Enemies were overwhelmingly powerful and lacked balance in every respect. Most were virtually unbeatable unless players monitored their screens non-stop, healing after every hit. It essentially deviated from the very essence what we are trying to achieve.

Furthermore, the time it took to hunt down an enemy, especially entry-level ones, was excessively lengthy. For instance, hunting the first available enemy (a rabbit) took a whopping 40 seconds before the battle even commenced.

Dungeons were virtually out of reach for nearly all beta testers, save for a very select few. We recognized that dungeons encapsulated exactly what players wanted – an idle battle experience. Yet, the steep level requirements meant hardly anyone had the chance to engage with them.

How we have addressed those issues

Firstly, we’ve notably toned down the strength of these enemies. Now, a reasonably equipped character can tackle multiple enemy rounds without being glued to their screen for potential healing. Moreover, with the reduced enemy stats, battles should conclude more swiftly.

We’ve also greatly shortened the hunting duration for enemies. For instance, a rabbit, which once took 40 seconds to hunt, now only requires 8 seconds. This substantial time cut aims to alleviate the tedium and friction players felt during the hunting process.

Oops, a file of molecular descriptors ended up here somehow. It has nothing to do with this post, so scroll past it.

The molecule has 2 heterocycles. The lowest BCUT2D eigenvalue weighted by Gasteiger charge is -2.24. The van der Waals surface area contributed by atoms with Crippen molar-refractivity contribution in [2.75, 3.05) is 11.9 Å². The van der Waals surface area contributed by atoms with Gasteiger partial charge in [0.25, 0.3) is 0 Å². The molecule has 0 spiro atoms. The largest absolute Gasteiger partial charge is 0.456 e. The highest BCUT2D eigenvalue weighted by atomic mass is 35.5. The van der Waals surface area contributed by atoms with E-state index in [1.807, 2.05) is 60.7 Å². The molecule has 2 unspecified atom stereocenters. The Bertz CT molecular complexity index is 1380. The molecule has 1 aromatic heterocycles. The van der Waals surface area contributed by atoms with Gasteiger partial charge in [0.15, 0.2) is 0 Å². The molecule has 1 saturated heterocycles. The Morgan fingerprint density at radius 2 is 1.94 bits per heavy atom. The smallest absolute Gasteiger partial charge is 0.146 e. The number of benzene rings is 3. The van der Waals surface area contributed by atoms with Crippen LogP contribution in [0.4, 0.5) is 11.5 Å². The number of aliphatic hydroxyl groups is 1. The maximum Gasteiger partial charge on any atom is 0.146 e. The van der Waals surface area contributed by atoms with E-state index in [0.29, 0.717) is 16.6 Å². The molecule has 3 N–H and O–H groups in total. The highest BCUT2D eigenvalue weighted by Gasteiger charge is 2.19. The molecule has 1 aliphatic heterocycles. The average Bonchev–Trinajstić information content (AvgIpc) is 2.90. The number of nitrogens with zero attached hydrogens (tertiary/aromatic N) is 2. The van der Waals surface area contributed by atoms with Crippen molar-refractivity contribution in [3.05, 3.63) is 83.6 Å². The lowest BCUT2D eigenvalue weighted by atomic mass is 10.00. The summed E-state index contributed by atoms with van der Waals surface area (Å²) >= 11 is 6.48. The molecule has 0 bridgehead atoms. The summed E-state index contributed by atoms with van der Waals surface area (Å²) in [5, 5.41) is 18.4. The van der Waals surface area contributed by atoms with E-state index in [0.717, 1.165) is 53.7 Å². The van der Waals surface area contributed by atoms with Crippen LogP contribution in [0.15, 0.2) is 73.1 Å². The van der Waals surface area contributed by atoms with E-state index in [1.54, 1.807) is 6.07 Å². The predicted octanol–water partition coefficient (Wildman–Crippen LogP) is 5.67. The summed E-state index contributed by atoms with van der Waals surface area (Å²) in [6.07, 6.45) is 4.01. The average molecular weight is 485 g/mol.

As for dungeons, we’re rolling out four new ones designed for characters ranging from levels 3 to 60, with the entry-level dungeon opening up at combat level 3. By making them more accessible, players now have the choice to engage in combat through the traditional idling system or to actively hunt. Our goal is to offer both options, each with its unique advantages and considerations.

Public Release

We’re undeniably nearing our launch date, but there’s still much to accomplish. Our goal is to ensure everything is polished and perfect before we go live. After all, making major alterations to mechanics post-launch would not only be undesirable but also time-consuming.

With that in mind, here’s the revised likelihood of the game’s imminent release:

Before November 1st: 20%
Before 2024: 95%

As we draw closer to November 1st, the goal seems increasingly elusive. While I haven’t entirely dismissed the possibility – especially given our significant development progress in recent weeks – our priority remains to be on the game’s stability and polish. We’re committed to delivering a quality experience rather than hastily pushing it out just to meet an essentially arbitrary deadline.

That said, we are still completely on track on developing it before 2024. In fact, my personal goal is to release it by the winter holidays because: